Today’s Nice Price or Crack Pipe Suzuki is a car that was never sold in North America, and emulates a VW bus that’s long been gone here. That makes it perfect, right? Let’s see if this grey market import’s price brings home the Canadian Bacon.
The past is always better than the present, right? I mean, we all reminisce fondly about the days of civility in the body politic, don’t we? Of bygone days when there was at least one untarnished soul who could host the Oscars? We tend to varnish the past with platitudes, but as such, generally gloss over all the bad stuff that happened.
An example of this is last Friday’s 1994 Acura Legend sedan. It presented in great shape and sported a competitive $4,500 asking. In support, many of the comments lauded the car as an example of Acura’s past glories, whatever they were.
Of course, driving an old car like that on the regular might just engender longing for the modernities it is missing. Navigation, bluetooth and side airbags were things that were little known back when Acura was cool. That past/present divide didn’t much divide the vote however, and the Legend came in at a legend-worthy 82 percent Nice Price win.
I’d like to continue with the line of discussion that things were better in the past. Back in the day, Canada was looked upon, and least by the U.S. as something of a younger, simpler sibling.
Today, things are different, and as the availability of this 2003 Suzuki Every VW Bus makes clear, the automotive world in Canada is far more interesting than that here in the States.
Yes, this fantastically weird JDM kei car import is allowed in Canada, but is still forbidden in the U.S.. Ha! Sucks to be us.
Canada’s grey market rules are very similar to those in the U.S., with one major exception. While the U.S. regulations target cars up to 25-years of age for import restrictions, in Canada the rules run out at 15-years.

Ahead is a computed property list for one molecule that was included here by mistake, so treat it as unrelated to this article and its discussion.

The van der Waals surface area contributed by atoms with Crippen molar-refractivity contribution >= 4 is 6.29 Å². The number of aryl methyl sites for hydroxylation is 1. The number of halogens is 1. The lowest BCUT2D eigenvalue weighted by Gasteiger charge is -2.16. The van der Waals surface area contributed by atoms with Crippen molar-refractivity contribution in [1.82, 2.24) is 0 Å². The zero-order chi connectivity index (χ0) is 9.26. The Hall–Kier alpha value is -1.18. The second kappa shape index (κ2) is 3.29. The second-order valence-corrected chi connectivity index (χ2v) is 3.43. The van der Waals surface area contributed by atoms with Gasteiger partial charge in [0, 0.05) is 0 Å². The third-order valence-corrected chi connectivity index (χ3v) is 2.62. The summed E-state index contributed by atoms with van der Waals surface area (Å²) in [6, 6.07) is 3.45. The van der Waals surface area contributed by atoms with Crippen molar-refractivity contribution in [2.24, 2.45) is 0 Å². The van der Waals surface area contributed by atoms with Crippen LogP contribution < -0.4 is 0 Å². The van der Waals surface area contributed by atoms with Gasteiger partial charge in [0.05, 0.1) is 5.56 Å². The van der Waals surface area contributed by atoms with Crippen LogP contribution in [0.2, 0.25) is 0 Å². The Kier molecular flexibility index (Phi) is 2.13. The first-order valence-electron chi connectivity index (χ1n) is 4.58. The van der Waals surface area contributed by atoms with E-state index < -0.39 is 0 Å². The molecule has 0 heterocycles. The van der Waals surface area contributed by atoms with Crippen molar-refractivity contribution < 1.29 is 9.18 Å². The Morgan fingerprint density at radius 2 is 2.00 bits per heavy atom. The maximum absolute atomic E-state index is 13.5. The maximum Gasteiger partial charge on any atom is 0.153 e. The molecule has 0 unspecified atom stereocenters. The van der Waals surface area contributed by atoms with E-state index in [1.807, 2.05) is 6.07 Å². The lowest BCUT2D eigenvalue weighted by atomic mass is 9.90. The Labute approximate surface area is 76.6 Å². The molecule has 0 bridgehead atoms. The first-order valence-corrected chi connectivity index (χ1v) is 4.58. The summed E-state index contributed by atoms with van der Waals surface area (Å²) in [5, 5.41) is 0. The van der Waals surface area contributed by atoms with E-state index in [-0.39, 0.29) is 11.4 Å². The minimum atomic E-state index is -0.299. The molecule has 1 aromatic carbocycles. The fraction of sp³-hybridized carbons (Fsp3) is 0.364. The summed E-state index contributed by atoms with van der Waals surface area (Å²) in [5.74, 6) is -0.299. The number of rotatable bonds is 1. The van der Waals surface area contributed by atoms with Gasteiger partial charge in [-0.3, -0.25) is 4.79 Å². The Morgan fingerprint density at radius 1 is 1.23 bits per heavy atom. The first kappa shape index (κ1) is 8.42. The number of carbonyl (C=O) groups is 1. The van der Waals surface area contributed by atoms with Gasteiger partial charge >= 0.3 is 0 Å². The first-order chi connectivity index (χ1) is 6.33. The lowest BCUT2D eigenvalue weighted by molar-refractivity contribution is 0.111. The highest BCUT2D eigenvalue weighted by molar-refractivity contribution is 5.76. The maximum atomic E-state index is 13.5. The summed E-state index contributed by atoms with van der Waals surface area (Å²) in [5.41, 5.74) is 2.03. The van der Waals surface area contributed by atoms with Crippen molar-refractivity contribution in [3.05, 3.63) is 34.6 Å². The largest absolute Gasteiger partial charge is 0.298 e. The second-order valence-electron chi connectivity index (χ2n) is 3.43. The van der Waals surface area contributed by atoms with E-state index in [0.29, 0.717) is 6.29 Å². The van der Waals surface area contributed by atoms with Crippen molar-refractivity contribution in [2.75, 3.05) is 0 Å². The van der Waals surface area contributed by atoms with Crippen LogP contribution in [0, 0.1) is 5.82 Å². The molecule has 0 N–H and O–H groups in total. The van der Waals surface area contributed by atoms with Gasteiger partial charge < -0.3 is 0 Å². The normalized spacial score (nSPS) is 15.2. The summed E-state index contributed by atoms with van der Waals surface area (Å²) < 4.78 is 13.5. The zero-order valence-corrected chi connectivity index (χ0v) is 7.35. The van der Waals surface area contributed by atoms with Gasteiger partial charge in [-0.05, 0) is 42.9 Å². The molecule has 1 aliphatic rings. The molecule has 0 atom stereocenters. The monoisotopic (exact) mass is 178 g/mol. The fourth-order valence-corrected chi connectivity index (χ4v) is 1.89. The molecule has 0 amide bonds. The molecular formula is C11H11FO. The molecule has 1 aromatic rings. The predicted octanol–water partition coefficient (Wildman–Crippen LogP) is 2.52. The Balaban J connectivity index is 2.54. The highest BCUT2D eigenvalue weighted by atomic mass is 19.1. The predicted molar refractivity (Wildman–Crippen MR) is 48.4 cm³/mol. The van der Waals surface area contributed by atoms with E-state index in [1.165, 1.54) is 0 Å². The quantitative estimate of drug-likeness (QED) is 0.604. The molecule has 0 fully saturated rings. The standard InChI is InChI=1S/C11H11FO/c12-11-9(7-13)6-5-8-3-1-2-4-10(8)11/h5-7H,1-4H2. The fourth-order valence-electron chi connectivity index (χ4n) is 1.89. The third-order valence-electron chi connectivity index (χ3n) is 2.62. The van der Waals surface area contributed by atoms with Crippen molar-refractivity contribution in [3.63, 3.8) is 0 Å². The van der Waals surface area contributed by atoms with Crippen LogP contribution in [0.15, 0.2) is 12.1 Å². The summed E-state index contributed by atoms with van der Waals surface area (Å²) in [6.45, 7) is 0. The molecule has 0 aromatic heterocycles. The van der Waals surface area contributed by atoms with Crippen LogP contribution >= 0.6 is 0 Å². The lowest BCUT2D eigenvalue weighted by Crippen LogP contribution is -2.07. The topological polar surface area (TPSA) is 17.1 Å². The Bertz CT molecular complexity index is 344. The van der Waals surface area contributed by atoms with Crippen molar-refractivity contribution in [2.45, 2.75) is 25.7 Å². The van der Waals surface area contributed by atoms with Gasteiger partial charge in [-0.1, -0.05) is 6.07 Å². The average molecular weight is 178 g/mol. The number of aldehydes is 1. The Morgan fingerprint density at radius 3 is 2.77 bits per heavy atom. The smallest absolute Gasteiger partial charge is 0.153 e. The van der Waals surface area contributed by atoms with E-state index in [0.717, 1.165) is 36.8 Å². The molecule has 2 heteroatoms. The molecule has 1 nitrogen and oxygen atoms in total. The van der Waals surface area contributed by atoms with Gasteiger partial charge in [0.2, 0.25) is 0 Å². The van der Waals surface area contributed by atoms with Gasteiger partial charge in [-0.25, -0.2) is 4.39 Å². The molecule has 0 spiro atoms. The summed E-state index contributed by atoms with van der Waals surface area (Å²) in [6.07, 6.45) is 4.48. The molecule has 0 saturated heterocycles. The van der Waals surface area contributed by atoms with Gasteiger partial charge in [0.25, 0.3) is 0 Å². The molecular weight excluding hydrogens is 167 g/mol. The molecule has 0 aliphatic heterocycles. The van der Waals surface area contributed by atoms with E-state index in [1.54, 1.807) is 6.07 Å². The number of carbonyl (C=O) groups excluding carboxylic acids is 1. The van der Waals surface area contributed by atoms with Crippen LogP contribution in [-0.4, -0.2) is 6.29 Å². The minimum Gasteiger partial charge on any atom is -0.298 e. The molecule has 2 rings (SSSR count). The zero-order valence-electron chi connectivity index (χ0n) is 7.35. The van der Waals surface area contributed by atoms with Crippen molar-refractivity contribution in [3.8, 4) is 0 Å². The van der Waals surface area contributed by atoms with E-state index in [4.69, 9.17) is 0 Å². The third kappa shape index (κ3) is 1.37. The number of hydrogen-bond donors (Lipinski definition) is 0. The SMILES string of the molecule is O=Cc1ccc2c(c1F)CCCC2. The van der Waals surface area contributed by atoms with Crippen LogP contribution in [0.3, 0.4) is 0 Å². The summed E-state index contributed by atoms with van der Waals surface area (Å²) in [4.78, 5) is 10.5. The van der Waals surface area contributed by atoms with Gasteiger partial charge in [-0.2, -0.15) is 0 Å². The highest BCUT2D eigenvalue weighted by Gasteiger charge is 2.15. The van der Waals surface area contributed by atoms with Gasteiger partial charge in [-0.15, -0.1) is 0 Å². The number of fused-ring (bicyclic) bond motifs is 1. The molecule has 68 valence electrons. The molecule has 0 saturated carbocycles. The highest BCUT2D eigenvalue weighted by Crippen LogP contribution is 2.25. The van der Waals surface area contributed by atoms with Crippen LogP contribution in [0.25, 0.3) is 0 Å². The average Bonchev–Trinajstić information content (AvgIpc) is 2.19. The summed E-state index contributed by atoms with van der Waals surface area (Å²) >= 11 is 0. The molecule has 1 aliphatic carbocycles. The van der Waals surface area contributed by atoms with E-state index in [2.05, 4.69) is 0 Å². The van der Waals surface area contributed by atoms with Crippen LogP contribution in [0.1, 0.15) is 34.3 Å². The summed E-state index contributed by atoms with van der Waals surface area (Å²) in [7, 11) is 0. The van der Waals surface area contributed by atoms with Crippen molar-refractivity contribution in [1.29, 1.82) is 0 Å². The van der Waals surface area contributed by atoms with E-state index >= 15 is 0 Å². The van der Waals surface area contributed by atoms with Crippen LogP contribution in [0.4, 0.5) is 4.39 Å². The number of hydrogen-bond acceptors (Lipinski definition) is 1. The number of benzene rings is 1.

If these were prison sentences you’d obviously want to do your time in Canada. Since access to cool cars comes 10-years sooner in Canada, you might want to do your forbidden car shopping there too.
This Suzuki Every is cool, of that there is no doubt. First off, there’s that name—Every. Even better, the Every is a derivation of a commercial van called—get ready for this—the Carry.
Not only does this diminutive people carrier carry a cool name, but it’s been all dolled up to look like a VW Type 2 Microbus. This is a fairly common mod in Japan and a few of these little trucklets have made their way off the island nation as their twee transformation makes them just too damn interesting to be constrained.
The change involves a new front clip with huge VW emblem, bug-eyed headlamps and a two-tone paint scheme. Down the side, inserts double the number of apparent windows while side spats cover the tops of the rear wheel arches. It’s acute, reverent and totally funky.
The Every beneath is a RWD commercial chassis with a 92-inch wheelbase rolling on 13-inch wheels. The two-row van features sliding doors on both sides and RHD to give the front passenger something to do. Power, if you can call it that, comes from a 657-cc inline triple good for about 58 horsepower. That mighty mini sits under the front seats and is accessed by flipping both seats backwards. The center console with its four-speed automatic shifter and E-brake remain in place and can impede belt replacements and other maintenance.
A wildly optimistic 120kph (74mph) speedo sits center in the instrument panel, flanked by fuel and temp gauges. Everything else inside looks appreciably tidy with just some wear and tear on the door handles and window winders about which to complain. There’s about 56,000 miles on the clock, and the van comes with new tires ready to pile on some more.
You might want to complain about the price, but then again, this being in Canada I don’t see that happening. Yes, this one’s for you Canucks, but that does n’t mean the rest of us can’t help out.
The importing dealer is asking $9,490 for this Every, which, if we could buy it here, works out to about to just over $7,000 in Yankee Bucks.
You now need to decide two things—if this cute Keijidōsha is worth that sort of scratch, and if so, whether or not you should move to Canada for the opportunity to buy it. Current Canadians need only fill out the top half of the form.
H/T to AlienDNA for the hookup!
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